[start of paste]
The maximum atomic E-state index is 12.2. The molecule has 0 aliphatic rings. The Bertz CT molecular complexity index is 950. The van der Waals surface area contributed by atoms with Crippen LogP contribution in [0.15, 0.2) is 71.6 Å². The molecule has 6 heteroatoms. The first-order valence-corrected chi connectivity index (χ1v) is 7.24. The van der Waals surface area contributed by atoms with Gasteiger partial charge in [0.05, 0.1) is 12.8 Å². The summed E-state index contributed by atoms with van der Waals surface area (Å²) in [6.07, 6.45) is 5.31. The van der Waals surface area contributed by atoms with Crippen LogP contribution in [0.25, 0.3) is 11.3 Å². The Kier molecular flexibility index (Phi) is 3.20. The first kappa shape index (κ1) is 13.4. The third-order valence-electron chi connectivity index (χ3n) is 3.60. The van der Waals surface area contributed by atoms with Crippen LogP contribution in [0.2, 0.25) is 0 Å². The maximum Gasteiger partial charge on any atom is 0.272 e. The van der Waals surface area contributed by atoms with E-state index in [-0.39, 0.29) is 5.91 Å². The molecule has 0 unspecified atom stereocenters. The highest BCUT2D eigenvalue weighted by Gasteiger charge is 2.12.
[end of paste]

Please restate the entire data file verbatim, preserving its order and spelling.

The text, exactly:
The maximum atomic E-state index is 12.2. The molecule has 0 aliphatic rings. The Bertz CT molecular complexity index is 950. The van der Waals surface area contributed by atoms with Crippen LogP contribution in [0.15, 0.2) is 71.6 Å². The molecule has 6 heteroatoms. The first-order valence-corrected chi connectivity index (χ1v) is 7.24. The van der Waals surface area contributed by atoms with Gasteiger partial charge in [0.05, 0.1) is 12.8 Å². The summed E-state index contributed by atoms with van der Waals surface area (Å²) in [6.07, 6.45) is 5.31. The van der Waals surface area contributed by atoms with Crippen LogP contribution in [0.25, 0.3) is 11.3 Å². The Kier molecular flexibility index (Phi) is 3.20. The first kappa shape index (κ1) is 13.4. The third-order valence-electron chi connectivity index (χ3n) is 3.60. The van der Waals surface area contributed by atoms with Crippen LogP contribution in [0.2, 0.25) is 0 Å². The maximum Gasteiger partial charge on any atom is 0.272 e. The van der Waals surface area contributed by atoms with E-state index in [-0.39, 0.29) is 5.91 Å². The molecule has 0 unspecified atom stereocenters. The highest BCUT2D eigenvalue weighted by Gasteiger charge is 2.12.